People's Party (PP) plans to push Real Madrid and Barcelona to
find consensus with their La Liga rivals on a more equitable
distribution of income from television rights, according to PP
policymaker Miriam Blasco.
Polls suggest the PP is heading for an election victory over
the ruling Socialists on Sunday and Blasco, an Olympic gold
medallist in judo and PP sports policy spokesperson in the
Senate since 2000, said it was vital the less wealthy
clubs had a fair slice of the TV pie.
"You have to support the small teams as well, because it's
true that the Spanish league would not exist if it was not
working for all the clubs," Blasco, a candidate to become
Spain's top sports official after the election, said in an
"It's also true that Real Madrid and Barcelona sell much
more than any other club so I agree that they should get the
biggest share," added the 47-year-old, who is standing for the
lower house in the city of Alicante.
"But I believe that the other clubs should get what they
deserve because their current revenues are much smaller."
Under the current system, Real and Barca, the world's
richest clubs by revenue, negotiate their own deals with media
firms and between them take half the annual pot of around 600
Barca earned almost 180 million euros from TV contracts in
the 2009/10 season, including non-Spanish deals, with Real
reaping just under 160 million, according to the latest Deloitte
Football Money League published in February.
A study last year by Sport+Markt, a consulting firm, showed
the pair earned almost 19 times more from TV than the smallest
clubs in Spain's top division, by far the biggest gap in the
major European leagues.
The richest clubs in the English Premier League, which has a
system of collective bargaining and income sharing, earned about
1.7 times more than their smaller rivals.
Sevilla have fronted a recent bid to persuade Real and Barca
to reintroduce collective bargaining and share the cash more
equitably, accusing them of "stealing" from their domestic
rivals and creating a situation in which only they are capable
of winning the league.
The problem has been exacerbated by the financial crisis,
which has dented income from advertising and sponsorship and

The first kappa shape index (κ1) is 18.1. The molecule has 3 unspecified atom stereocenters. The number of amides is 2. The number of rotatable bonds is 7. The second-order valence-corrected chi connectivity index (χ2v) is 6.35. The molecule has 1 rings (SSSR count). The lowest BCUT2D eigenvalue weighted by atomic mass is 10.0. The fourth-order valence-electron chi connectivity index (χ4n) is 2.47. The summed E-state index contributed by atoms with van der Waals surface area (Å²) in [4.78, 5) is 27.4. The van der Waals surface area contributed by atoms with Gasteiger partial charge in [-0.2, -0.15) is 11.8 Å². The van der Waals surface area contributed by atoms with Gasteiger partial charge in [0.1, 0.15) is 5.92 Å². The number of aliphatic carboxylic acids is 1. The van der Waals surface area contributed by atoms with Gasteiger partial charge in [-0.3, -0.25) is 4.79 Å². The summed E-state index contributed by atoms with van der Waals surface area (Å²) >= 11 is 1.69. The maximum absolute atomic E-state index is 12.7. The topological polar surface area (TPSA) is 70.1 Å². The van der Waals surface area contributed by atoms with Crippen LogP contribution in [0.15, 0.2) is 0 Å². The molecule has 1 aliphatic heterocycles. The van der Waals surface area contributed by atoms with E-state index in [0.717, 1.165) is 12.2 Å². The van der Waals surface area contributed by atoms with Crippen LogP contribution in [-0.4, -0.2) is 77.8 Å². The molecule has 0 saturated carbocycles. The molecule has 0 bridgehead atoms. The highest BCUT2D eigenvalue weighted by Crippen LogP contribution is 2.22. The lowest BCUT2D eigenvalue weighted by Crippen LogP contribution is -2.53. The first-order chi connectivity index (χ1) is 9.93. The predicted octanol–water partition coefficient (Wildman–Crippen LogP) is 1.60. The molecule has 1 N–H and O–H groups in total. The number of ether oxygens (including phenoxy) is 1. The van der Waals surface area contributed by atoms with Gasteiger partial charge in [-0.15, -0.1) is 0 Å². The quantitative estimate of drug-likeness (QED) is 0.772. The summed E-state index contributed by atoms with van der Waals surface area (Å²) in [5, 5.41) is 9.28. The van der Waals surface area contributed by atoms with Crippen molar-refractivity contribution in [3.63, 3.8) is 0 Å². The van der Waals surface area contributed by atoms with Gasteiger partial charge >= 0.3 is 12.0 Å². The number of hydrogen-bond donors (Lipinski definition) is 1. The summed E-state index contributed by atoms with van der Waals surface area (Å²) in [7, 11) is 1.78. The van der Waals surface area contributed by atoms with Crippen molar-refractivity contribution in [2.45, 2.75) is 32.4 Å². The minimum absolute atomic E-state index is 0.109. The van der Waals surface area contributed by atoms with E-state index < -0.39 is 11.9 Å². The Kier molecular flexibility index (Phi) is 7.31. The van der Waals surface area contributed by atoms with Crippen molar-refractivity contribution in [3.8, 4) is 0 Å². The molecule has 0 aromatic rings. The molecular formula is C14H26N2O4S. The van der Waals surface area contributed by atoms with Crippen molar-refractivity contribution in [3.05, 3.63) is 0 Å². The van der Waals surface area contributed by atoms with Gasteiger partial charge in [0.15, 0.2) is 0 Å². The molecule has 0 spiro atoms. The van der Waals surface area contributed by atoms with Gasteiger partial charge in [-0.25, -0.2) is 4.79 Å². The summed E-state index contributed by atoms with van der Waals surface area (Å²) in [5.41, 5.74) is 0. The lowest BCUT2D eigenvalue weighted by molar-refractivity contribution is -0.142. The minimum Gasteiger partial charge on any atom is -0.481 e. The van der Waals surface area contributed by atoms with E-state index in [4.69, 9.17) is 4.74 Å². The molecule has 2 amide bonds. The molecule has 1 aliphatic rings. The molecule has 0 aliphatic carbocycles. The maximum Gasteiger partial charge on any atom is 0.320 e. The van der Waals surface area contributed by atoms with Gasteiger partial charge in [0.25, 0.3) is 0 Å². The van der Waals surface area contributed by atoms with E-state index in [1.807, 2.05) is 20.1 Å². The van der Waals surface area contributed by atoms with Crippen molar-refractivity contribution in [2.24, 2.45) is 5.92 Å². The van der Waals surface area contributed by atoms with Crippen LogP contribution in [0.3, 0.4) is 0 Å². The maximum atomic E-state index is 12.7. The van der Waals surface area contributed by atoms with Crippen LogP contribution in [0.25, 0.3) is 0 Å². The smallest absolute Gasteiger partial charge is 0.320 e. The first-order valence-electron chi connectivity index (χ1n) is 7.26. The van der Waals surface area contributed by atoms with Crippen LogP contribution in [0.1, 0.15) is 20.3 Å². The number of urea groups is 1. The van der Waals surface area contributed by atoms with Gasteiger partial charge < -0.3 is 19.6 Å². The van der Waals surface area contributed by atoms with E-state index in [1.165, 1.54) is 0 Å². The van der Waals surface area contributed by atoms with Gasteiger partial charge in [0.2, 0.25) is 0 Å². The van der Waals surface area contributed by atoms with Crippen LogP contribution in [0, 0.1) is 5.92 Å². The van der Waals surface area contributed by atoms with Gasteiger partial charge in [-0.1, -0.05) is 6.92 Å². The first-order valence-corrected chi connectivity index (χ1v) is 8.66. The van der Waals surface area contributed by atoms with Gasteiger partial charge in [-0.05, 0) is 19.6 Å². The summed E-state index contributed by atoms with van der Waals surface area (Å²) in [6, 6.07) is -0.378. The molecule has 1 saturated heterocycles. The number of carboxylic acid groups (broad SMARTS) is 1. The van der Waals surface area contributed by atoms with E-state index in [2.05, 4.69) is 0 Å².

helped tip many clubs into administration.
"Football is living beyond its means and only two clubs are
viable as things stand," Blasco said.
"There are more and more clubs in administration and if it
collapses then Real Madrid and Barcelona will lose too.
"What we have to do is find a consensus and what we are
aiming to do is start a dialogue with everyone and act as
intermediaries in the talks."
Blasco, who became the first Spanish woman to win an Olympic
gold at the Games in Barcelona in 1992, stressed that the PP was
not planning to legislate to force change on Real and Barca.
The professional football league (LFP), which used to
negotiate TV contracts on behalf of Spanish clubs, is not
functioning correctly and needs a helping hand to sort out the
financial problems afflicting football, she added.
"We cannot control something that is beyond our influence,"
"But what is true is that the LFP needs to rethink the way
"It seems the Spanish football federation (RFEF) is working
well but there are more problems in the LFP and it is there
where we probably need to lend a hand to help it function more
Turning to Spanish sports in general, Blasco said a new PP
government would make a wide-ranging assessment of what changes
needed to be made to the current development model to help it
adapt to the challenges thrown up by the financial crisis.
While Spanish professional athletes such as Rafa Nadal and
the national football and basketball teams are enjoying great
success, some of the lower profile Olympic sports are
increasingly suffering from a lack of funding, she added.
"We have come to realise that the Spanish sports model is 20
years out of date.
"It was a model created for Barcelona 1992 and I was one of
the first products of that policy. But things have changed since
then and the model needs updating," she said.
"Outwardly it seems that Spanish sport is in good shape but
in London next year we will see that all the other Olympic
sports are not up to the same standard.
"What we want is a policy that promotes more patronage
because the crisis has affected non-elite sports a great deal.
"We have to find an effective financing formula because if
you look from Barcelona to London you can see that the number of
medals has fallen consistently.
"It's clear the system is past its sell-by date."
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